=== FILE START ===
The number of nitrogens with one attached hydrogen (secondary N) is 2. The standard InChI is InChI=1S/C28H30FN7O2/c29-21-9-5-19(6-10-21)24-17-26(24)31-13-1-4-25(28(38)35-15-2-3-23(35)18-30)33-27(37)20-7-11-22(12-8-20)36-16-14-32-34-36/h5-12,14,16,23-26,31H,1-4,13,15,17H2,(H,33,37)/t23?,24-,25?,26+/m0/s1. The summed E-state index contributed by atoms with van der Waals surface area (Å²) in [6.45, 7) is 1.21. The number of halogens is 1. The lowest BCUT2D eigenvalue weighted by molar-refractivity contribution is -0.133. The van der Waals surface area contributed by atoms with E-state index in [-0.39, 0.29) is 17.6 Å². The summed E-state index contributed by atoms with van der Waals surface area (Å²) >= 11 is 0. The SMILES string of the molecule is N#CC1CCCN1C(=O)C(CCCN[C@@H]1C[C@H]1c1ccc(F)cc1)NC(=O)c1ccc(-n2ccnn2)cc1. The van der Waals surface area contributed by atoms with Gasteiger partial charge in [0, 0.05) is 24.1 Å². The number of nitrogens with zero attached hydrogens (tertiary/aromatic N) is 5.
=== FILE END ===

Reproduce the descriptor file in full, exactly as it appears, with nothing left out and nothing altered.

The number of nitrogens with one attached hydrogen (secondary N) is 2. The standard InChI is InChI=1S/C28H30FN7O2/c29-21-9-5-19(6-10-21)24-17-26(24)31-13-1-4-25(28(38)35-15-2-3-23(35)18-30)33-27(37)20-7-11-22(12-8-20)36-16-14-32-34-36/h5-12,14,16,23-26,31H,1-4,13,15,17H2,(H,33,37)/t23?,24-,25?,26+/m0/s1. The summed E-state index contributed by atoms with van der Waals surface area (Å²) in [6.45, 7) is 1.21. The number of halogens is 1. The lowest BCUT2D eigenvalue weighted by molar-refractivity contribution is -0.133. The van der Waals surface area contributed by atoms with E-state index in [-0.39, 0.29) is 17.6 Å². The summed E-state index contributed by atoms with van der Waals surface area (Å²) >= 11 is 0. The SMILES string of the molecule is N#CC1CCCN1C(=O)C(CCCN[C@@H]1C[C@H]1c1ccc(F)cc1)NC(=O)c1ccc(-n2ccnn2)cc1. The van der Waals surface area contributed by atoms with Gasteiger partial charge in [0, 0.05) is 24.1 Å². The number of nitrogens with zero attached hydrogens (tertiary/aromatic N) is 5.